Sherlockian Shorts – An Explanation

There’s a problem with calling myself a fan of mystery fiction – the man in the street knows, on average, no more than three literary detectives – Miss Marple, Poirot and Sherlock Holmes. Now I consider myself well-read on the first two – 100% on Marple and about 90% on Poirot, but I freely admit that I’ve read only a small part of the Holmes canon. I think it’s time to correct that. There’s a lot of Sherlock Holmes around at the moment, most notably in the BBC1 series Sherlock – see my reviews of Episode 1, Episode 2 and Episode 3, but also in the high quality audio dramas from Big Finish.

Starting, hopefully, tomorrow, I’ll be posting hopefully regular “Sherlockian Shorts” – mini-reviews of the multitude of Holmes short stories, as written by Sir Arthur Conan Doyle – concentrating on, as is the theme of my blog, whether they are, in fact, mysteries at all and if they are fair-play mysteries at that.

I’m going to be picking the stories at random – I’m starting, perversely enough, with The Final Problem, then the next two will by The Illustrious Client and The Reigate Problem. No spoilers, but enjoyed two out of the three. I know that I’ll miss out on the progression as Doyle writes more about the master detective by reading them out of order, but it just seemed like an interesting experiment.

They will be a tab at the top of my site to keep track of my progress. Let’s see how it goes.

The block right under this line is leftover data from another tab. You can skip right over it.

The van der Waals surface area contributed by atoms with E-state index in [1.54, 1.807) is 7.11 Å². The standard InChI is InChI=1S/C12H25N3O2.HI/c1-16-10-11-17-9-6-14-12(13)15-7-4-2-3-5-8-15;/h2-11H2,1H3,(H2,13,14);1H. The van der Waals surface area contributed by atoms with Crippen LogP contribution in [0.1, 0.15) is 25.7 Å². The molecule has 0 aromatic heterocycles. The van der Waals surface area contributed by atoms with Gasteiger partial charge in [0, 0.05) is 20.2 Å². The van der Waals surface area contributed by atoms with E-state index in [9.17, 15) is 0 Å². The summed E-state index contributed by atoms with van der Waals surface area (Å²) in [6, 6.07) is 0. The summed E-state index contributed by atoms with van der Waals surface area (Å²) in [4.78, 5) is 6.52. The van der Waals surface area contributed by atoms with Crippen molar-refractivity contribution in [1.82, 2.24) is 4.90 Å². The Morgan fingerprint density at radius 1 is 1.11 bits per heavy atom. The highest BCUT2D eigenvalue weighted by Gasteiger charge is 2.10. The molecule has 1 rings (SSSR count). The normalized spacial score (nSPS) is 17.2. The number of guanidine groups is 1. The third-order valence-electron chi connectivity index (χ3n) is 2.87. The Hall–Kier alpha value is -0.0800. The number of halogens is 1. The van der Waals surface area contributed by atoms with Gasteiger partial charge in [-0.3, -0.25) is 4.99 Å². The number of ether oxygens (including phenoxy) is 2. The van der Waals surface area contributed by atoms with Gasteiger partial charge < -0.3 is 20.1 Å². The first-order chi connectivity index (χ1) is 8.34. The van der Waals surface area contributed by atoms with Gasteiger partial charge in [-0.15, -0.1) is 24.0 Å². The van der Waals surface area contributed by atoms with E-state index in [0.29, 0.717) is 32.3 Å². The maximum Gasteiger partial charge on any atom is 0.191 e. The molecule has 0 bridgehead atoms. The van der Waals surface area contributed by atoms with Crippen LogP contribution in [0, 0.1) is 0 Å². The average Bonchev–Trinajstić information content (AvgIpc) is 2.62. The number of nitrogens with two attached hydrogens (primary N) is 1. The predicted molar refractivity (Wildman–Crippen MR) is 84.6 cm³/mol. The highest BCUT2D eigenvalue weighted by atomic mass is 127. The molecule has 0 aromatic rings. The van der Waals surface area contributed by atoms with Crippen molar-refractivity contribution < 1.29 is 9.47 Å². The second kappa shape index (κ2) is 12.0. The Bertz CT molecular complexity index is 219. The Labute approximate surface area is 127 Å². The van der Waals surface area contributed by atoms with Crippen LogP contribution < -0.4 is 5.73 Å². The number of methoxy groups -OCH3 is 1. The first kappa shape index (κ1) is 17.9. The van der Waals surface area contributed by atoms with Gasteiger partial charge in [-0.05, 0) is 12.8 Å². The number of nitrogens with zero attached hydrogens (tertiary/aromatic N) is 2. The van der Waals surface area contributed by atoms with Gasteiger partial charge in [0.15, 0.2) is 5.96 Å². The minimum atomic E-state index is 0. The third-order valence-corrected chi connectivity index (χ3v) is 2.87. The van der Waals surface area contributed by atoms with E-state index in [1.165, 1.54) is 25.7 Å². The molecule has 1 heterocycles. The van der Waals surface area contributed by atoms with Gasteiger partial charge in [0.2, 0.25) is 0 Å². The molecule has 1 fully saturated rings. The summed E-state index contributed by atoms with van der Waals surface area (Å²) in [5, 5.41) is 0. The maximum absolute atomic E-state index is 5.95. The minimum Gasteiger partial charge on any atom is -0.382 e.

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About Puzzle Doctor

I'm a mathematician by nature and as such have always been drawn to the logical side of things. Hence my two main hobbies being classic mysteries and logical puzzling. Oh, and cats. No logic there, I'm afraid.
This entry was posted in Challenges, Sherlock, Sherlock Holmes, Short Stories, Sir Arthur Conan Doyle. Bookmark the permalink.

4 Responses to Sherlockian Shorts – An Explanation

  1. Les Blatt says:

    I’m looking forward to your reviews of the short stories. Most of them, I think, are pretty good. I’m not as big a fan of the novels, except for “The Hound of the Baskervilles” – they all feel padded out to me, particularly by the sections which lay out the backstories. The sections with Holmes and Watson are good and generally enjoyable, though. My 2 cents.

    • Cheers, Les. I was pleasantly surprised by one of the stories that I read recently, so I thought it was well past time to work through them. The novels are also on my new page, but it might be a while before I get to them. Let’s see…

  2. Bacon Fry says:

    Thank goodness for the Kindle, right? Previously I had the entire Holmes canon bound within this enormous, clunky A4 volume – lovely to look at but you can’t exactly dig it out on the train.

    There are some great short stories – following with interest.

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